A cross-sectional analysis of residential property prices: the effects of income, commuting, schooling, the housing stock and spatial interaction in the english regions

B. Fingleton

Research output: Contribution to journalArticle

18 Citations (Scopus)

Abstract

This article examines the distribution of residential property prices in 2001 across local areas in England using spatial econometric methods, showing that spatial variations in local income, income within commuting distance, the stock of residential properties and the quality of local schooling have significant effects. The residual spatial variation due to unknown factors is modelled by a proxy variable, but this does not rule out a significant spatial lag. The article argues that this represents endogenous interaction of property price levels between neighbouring areas, which is interpreted as the outcome of local market knowledge and preference, which produces greater price similarity between an area and its neighbours than one would anticipate from the levels of the exogenous price determinants.
LanguageEnglish
Pages339-361
Number of pages22
JournalPapers in Regional Science
Volume85
Issue number3
DOIs
Publication statusPublished - 17 Nov 2006

Fingerprint

commuting
housing
income
education
interaction
price level
spatial variation
econometrics
determinants
market
effect
price
analysis

Keywords

  • housing supply
  • markets
  • cross-sectional models
  • spatial econometric models

Cite this

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abstract = "This article examines the distribution of residential property prices in 2001 across local areas in England using spatial econometric methods, showing that spatial variations in local income, income within commuting distance, the stock of residential properties and the quality of local schooling have significant effects. The residual spatial variation due to unknown factors is modelled by a proxy variable, but this does not rule out a significant spatial lag. The article argues that this represents endogenous interaction of property price levels between neighbouring areas, which is interpreted as the outcome of local market knowledge and preference, which produces greater price similarity between an area and its neighbours than one would anticipate from the levels of the exogenous price determinants.",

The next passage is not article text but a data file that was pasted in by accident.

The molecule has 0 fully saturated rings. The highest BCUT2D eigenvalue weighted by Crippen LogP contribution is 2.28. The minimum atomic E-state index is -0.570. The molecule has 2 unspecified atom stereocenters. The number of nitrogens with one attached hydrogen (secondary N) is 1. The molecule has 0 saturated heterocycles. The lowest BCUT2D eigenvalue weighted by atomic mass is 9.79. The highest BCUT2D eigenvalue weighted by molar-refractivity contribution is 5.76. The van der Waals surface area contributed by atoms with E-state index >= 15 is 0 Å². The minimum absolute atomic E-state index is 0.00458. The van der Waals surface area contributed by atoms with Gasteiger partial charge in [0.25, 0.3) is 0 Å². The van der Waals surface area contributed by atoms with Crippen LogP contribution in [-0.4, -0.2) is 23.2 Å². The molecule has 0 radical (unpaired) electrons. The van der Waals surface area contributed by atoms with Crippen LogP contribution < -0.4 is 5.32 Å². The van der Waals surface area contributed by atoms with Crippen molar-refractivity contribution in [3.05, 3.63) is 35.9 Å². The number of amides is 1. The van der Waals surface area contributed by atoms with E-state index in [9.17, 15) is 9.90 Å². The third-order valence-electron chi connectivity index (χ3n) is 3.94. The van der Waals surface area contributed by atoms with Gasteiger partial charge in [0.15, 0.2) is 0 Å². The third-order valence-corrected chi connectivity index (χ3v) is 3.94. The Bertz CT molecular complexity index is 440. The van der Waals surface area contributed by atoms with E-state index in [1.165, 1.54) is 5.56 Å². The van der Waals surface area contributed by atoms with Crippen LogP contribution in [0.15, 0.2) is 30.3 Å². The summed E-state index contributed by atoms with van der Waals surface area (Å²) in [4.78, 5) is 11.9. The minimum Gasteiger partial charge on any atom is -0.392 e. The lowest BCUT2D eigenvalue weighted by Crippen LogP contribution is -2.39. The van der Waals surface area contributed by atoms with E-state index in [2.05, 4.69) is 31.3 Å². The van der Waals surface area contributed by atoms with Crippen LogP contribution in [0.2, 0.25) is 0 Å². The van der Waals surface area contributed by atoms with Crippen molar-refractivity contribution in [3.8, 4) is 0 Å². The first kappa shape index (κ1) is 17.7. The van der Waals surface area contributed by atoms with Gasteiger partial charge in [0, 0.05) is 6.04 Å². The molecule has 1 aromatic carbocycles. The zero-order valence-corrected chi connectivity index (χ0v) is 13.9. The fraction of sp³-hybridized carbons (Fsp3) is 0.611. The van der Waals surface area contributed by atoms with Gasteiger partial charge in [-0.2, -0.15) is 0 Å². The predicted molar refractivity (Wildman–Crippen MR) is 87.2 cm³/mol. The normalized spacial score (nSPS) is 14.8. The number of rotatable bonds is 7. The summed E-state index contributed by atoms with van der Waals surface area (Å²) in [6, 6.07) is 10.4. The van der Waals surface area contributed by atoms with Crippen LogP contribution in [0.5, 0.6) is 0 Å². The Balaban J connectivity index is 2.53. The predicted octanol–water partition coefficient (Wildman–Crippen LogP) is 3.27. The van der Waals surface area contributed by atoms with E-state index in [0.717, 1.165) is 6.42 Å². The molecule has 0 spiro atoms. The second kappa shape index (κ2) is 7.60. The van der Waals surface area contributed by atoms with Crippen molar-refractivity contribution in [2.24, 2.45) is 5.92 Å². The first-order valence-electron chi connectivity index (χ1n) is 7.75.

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AB - This article examines the distribution of residential property prices in 2001 across local areas in England using spatial econometric methods, showing that spatial variations in local income, income within commuting distance, the stock of residential properties and the quality of local schooling have significant effects. The residual spatial variation due to unknown factors is modelled by a proxy variable, but this does not rule out a significant spatial lag. The article argues that this represents endogenous interaction of property price levels between neighbouring areas, which is interpreted as the outcome of local market knowledge and preference, which produces greater price similarity between an area and its neighbours than one would anticipate from the levels of the exogenous price determinants.

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